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Ted_Kooser

Ted Kooser

Ted Kooser (b. April 25, 1939, Ames, Iowa) is an American poet who was the thirteenth Poet Laureate of the United States, serving two terms from 2004 to 2006.

Life

Born in Ames, Iowa, in 1939, Kooser earned a BS at Iowa State University in 1962 and the MA at the University of Nebraska in 1968. He is the author of eleven collections of poetry. He is former vice-president of Lincoln Benefit Life, an insurance company, and lives on land near the village of Garland, Nebraska. He teaches as a Visiting Professor in the English department of the University of Nebraska-Lincoln. He is married to Kathleen Rutledge, former editor of the Lincoln Journal Star.

Career

On August 12, 2004, he was named Poet Laureate Consultant in Poetry by the Librarian of Congress to serve a term from October 2004 through May 2005. In April 2005, Ted Kooser was appointed to serve a second term as Poet Laureate Consultant in Poetry. During that same week Kooser received the 2005 Pulitzer Prize for Poetry for his book "Delights and Shadows" (2004).

Kooser lives in Garland, Nebraska, and much of his work focuses on the Great Plains. Like Wallace Stevens, Kooser spent much of his working years as an executive in the insurance industry, although Kooser sardonically noted in an interview with the Washington Post that Stevens had far more time to write at work than he ever did. Kooser graduated from Iowa State University in 1962 and received a master's degree from the University of Nebraska in 1968. Kooser has won two NEA Literary Fellowships (in 1976 and 1984), the Pushcart Prize, the Nebraska Book Awards for Poetry (2001) and Nonfiction (2004), the Stanley Kunitz Prize (1984), the James Boatwright Prize, and the Pulitzer Prize for Poetry (2005).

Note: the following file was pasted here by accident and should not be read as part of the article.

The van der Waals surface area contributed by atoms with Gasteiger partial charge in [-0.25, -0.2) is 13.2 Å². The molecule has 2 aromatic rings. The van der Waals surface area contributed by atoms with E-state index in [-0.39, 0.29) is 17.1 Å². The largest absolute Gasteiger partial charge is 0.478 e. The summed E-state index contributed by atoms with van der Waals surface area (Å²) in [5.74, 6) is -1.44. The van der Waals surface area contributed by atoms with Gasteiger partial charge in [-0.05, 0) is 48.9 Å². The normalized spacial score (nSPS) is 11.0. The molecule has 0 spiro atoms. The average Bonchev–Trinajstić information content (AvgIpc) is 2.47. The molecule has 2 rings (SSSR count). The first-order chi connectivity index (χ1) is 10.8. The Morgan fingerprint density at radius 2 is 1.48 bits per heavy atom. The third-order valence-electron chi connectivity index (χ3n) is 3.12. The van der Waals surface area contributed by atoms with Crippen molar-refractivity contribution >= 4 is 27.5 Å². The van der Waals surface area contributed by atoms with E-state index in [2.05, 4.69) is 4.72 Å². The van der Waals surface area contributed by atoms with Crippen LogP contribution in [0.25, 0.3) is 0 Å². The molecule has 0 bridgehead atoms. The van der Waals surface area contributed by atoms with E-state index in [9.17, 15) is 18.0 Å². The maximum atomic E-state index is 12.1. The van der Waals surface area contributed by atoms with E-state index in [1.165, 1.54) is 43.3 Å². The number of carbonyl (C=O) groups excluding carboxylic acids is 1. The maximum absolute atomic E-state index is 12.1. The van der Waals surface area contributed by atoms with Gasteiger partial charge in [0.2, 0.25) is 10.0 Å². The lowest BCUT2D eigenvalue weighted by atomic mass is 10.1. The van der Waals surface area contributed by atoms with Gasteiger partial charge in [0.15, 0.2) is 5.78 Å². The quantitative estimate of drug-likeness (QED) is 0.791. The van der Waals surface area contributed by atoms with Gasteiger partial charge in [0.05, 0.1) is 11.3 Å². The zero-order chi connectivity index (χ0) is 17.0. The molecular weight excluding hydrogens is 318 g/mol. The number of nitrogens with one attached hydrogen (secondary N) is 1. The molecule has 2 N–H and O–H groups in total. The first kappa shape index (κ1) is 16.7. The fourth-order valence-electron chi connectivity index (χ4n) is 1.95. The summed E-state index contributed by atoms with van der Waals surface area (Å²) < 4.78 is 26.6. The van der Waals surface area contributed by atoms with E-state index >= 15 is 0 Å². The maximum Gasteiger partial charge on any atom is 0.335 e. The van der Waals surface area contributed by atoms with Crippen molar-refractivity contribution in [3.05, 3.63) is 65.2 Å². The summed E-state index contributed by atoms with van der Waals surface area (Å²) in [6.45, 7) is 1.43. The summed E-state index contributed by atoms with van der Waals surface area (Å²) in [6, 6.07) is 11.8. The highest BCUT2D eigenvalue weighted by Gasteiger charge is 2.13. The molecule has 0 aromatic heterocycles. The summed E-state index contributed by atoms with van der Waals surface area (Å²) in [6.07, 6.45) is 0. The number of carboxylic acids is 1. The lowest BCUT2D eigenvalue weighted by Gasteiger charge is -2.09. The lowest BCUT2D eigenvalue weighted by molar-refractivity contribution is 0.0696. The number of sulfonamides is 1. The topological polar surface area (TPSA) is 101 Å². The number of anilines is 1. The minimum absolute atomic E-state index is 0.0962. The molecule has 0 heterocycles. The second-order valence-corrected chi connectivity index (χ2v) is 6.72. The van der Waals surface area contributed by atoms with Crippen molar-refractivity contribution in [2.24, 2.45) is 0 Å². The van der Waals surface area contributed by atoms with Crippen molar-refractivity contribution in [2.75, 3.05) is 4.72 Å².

Quotes

"Every stranger's tolerance for poetry is compromised by much more important demands on his or her time. Therefore, I try to honor my reader's patience and generosity by presenting what I have to say as clearly and succinctly as possible .... Also, I try not to insult the reader's good sense by talking down; I don't see anything to gain by alluding to intellectual experiences that the reader may not have had. I do what I can to avoid being rude or offensive; most strangers, understandably, have a very low tolerance for displays of pique or anger or hysteria. Being harangued by a poet rarely endears a reader. I am also extremely wary of over cleverness; there is a definite limit to how much intellectual showing off a stranger can tolerate."- Midwest Quarterly, 1999

"I would like to show average people, with a high school education or just a couple years of college, that they can understand poems. They are not to be afraid or feel they are being tricked by them. I'm trying to do that by example."

Bibliography

External links

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